I love running. It clears my head, it allows me to have some quiet time to think, and it relieves the stress of the day. I was usually running 3 miles a few times a week. It felt good, wasn’t too difficult, and it was a great way to exercise. Recently, a friend of mine brought up the idea of running a half marathon. I have thought about doing this several times before but never actually followed through with it. I quickly declined and said my 5K runs worked for me. However, I couldn’t get the thought out of my head. I wanted to push myself to run but I wasn’t sure I could actually do it. I decided to start training but the only person I told was the friend that I would be running with. That way, if I didn’t end up actually making it to the race, I wouldn’t be embarrassed. Nobody would know, and I could go right back to my 3-mile runs.
When I started training, I felt better than I thought I would. I was motivated and excited. I decided I needed to tell people that I was running because I knew I would be more likely to follow through with it.
I started thinking about how this process of training was connected to what we do as educators and the similarities between the two journeys.
I have my running schedule posted on our fridge and saved on my phone. Seeing my goal each day is motivating. It keeps the idea of running on my mind. As soon as I made my goal visible and shared it with other people I was more motivated to continue training. Communicating what I am working on has allowed me to engage in conversations with other runners and gain new perspectives and ideas.
It is common to see goals for students posted in the classroom. What about teachers? Do we post what we are working on so that our students can see that goal setting and working to achieve these goals is a practice that will follow them into adulthood? Posting your goal is also a great way to invite others into a conversation. It is quite possible that someone else is working on something similar!
Create a Plan
So, I have talked about how much I love running and I do. But man, sometimes it would be easier to walk! The other morning I felt awful on my run: tired, side pains, leg cramps. The problem was I had eaten horribly the night before, drank two cups of coffee right before I ran, and was dehydrated. I know, simple fixes, but I hadn’t prepared. I finished but it wasn’t pretty and it was far from my best.
In the classroom, many of my lessons were ones that were spontaneous so I am not saying to avoid those teachable moments when they come up. We need to be flexible. However, planning is a must. We need to know what our learning outcomes are, how we will support students and how we will provide feedback along the way. This planning is crucial.
Find Your Support People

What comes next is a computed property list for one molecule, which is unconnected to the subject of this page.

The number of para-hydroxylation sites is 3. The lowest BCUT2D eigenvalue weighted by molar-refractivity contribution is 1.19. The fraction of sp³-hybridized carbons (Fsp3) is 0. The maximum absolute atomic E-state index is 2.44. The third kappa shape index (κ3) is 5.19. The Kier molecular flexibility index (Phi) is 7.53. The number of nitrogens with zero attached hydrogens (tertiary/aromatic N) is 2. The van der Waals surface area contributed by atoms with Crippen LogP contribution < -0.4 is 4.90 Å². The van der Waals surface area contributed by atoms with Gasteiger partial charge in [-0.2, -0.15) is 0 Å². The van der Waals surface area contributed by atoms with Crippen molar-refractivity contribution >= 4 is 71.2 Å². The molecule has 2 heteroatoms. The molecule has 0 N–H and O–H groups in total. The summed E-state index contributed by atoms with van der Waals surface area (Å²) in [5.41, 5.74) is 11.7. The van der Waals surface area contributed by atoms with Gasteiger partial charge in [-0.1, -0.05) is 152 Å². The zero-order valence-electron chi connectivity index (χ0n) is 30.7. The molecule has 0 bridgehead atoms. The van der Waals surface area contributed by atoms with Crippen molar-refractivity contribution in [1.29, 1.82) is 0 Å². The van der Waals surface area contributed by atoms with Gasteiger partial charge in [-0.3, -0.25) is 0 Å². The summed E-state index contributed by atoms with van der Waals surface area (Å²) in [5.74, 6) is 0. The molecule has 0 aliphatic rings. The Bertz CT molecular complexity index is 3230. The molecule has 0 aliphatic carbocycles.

When I started running, my oldest son became my biggest supporter. He would meet me half way and bring me water and encourage me to keep going. I looked forward to this halfway point because I knew he would be there to meet me. Two dedicated educators I know, Jess and Kasey, are also two extremely dedicated runners. My Facebook feed often has pictures of their runs because they are training for a marathon. The other day, they posted after running 12 miles but it was the comments that I focused on.
They often talk about their supporters and how they couldn’t run without them. Their family members bring them water, cheer them on during the races and watch their kids so they make time to run.
Educators also need to find their tribe! We need those people that are going to support us, challenge us, and keep us moving even when we aren’t sure that we can. These people could be in a classroom right next to you or halfway around the world. Don’t be afraid to reach out to them! They will keep you sane and moving in the right direction.
Push Through the Hills
My neighborhood is full of hills and running up them isn’t necessarily fun. Do you know what makes hills worse? Thinking about hard the hill is when you are running it! Sometimes, it is too hard for me to look at the top of the hill. I keep my eyes down and take one step at a time. And, before I know it, I am at the top.
As educators, it is easy to become overwhelmed, especially when engaging with something new. When we step our of our comfort zone we are likely to find a few hills. It is okay to take small steps or even one step at at time. Each small step is getting you closer to the top of the hill.
Change is a Process
Change takes time. It can be easy to get discouraged when you don’t see results as quickly as you would like. There are days when I wonder if I am actually going to get to my 13.1 mile goal. I have to remind myself that training takes time and some days are going to be harder than others.
When we start something new in our schools or classrooms the same thing happen. We have days where we are motivated, excited and full of energy. Then, we have other days that we feel like we aren’t making any progress. It is important to remember that moving towards the goal is what is important, even when it seems slow.
This is a hard one! I have to remind myself that taking a day off is necessary for my muscles to recover. Even if I feel great and want to go out and run I know that this rest period will help me get closer to finishing the half marathon.
Educators are the same way! I am often guilty of going a million miles per hour, taking on too many things, and working way too late into the night. It never ends well! It is so important we take time for ourselves and allow our minds to take a break. When we do this, we come back rested, and ready to go.